However, the Nepal government which ferried 250 stranded Australian and New Zealand nationals from Kathmandu to Brisbane last week has barred entry of outsiders including Nepalis from abroad.
“Our requests for tuition discounts or refunds have not been addressed,” Gaurab Gurung wrote in an email interview. “In some cases, universities have extended the due dates and changed the grading system. Some have even introduced financial hardship packages.”
The Non-resident Nepali Association in Australia is providing food assistance to newly-arrived students, but many are confined to their rooms and are struggling to pay rent. The no eviction rule applies only to citizens and permanent citizens, and Australia’s recent wage subsidy of $130 billion excludes international students.
“You are lucky if you are working in health, agriculture, food processing or aged care, but lucky is a relative term especially for nursing students,” says Shakya who works in aged care, and even though it is not in a COVID-19 unit she says one never knows if the patients have been exposed. But her paid work is jeopardised because she has to isolate herself for two weeks after her unpaid placement.
“It is unfair, and makes us feel like we are taken for granted,” she adds. “But despite the fear and confusion, we have to do what we have to do. I chose this profession and understand what it demands. The nursing profession, at its core, has always been about caring for our patients and I am in it for the long haul.”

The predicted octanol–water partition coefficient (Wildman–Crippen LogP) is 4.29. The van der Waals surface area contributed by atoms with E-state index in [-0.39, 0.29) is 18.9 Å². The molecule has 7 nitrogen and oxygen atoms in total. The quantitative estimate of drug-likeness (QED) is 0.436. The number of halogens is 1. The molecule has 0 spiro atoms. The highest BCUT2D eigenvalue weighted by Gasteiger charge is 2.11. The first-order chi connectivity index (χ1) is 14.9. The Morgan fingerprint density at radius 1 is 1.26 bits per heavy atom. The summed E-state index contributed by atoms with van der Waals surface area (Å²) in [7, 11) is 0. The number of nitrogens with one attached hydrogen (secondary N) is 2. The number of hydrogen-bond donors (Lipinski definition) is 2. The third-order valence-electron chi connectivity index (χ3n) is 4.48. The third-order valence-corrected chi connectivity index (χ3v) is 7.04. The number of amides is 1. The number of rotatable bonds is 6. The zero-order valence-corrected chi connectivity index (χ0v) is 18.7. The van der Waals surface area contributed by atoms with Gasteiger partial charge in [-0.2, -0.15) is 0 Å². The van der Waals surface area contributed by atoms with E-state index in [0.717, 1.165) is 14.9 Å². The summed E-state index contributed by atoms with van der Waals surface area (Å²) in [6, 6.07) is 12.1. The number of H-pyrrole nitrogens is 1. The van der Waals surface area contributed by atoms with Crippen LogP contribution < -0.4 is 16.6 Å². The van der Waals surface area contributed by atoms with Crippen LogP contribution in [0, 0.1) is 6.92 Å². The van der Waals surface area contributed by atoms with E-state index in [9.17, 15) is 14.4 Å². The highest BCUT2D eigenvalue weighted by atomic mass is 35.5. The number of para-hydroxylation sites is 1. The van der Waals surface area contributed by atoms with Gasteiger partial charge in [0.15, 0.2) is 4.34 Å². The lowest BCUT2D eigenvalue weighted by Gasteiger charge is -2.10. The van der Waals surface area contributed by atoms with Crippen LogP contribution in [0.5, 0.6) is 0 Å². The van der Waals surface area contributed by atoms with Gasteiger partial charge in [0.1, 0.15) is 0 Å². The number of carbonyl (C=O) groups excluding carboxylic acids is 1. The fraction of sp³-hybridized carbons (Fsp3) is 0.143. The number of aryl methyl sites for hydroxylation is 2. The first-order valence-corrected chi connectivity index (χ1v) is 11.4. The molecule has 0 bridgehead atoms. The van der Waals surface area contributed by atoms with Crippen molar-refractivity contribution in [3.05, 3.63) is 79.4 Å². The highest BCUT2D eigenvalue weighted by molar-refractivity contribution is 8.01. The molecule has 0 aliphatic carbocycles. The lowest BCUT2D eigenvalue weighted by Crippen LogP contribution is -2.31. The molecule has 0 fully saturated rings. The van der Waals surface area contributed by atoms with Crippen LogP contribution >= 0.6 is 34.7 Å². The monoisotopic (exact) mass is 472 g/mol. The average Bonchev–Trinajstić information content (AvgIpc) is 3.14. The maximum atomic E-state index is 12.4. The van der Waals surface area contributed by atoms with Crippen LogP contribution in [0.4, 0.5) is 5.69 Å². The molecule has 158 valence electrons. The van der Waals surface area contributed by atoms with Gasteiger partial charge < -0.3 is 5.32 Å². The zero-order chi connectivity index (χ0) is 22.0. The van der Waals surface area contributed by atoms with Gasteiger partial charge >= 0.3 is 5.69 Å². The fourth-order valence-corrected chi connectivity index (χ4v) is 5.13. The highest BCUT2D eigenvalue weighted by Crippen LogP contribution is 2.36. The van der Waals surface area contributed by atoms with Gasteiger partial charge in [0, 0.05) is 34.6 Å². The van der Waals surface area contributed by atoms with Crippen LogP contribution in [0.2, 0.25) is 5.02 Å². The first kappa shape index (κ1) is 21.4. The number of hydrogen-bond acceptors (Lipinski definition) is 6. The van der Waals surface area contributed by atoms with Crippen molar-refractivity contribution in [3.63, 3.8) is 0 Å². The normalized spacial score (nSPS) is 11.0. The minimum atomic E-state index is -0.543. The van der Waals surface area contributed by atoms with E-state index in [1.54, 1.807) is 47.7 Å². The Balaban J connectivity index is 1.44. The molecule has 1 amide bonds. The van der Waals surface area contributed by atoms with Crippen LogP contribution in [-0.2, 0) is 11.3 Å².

The Nepal Embassy in Canberra has started collecting information via an Emergency Registration Form on current Nepalis stranded in Australia. Education consultancies which have been double dipping by charging high placement fees from both students and the universities also need to show some corporate responsibility, it is felt. Five umbrella organisations of education consultancies recently issued a joint statement requesting that adequate support be provided to Nepali students during the crisis.
Prime Minister Morrison’s statement last week could also be an indication of what awaits Nepalis globally as economies struggle to cope with the pandemic. In containment efforts of COVID-19, the weakest link in the chain is the way foreigners are not treated on par with locals.
Grishma Bista, a recent LLM graduate from Australia, contributed to this report.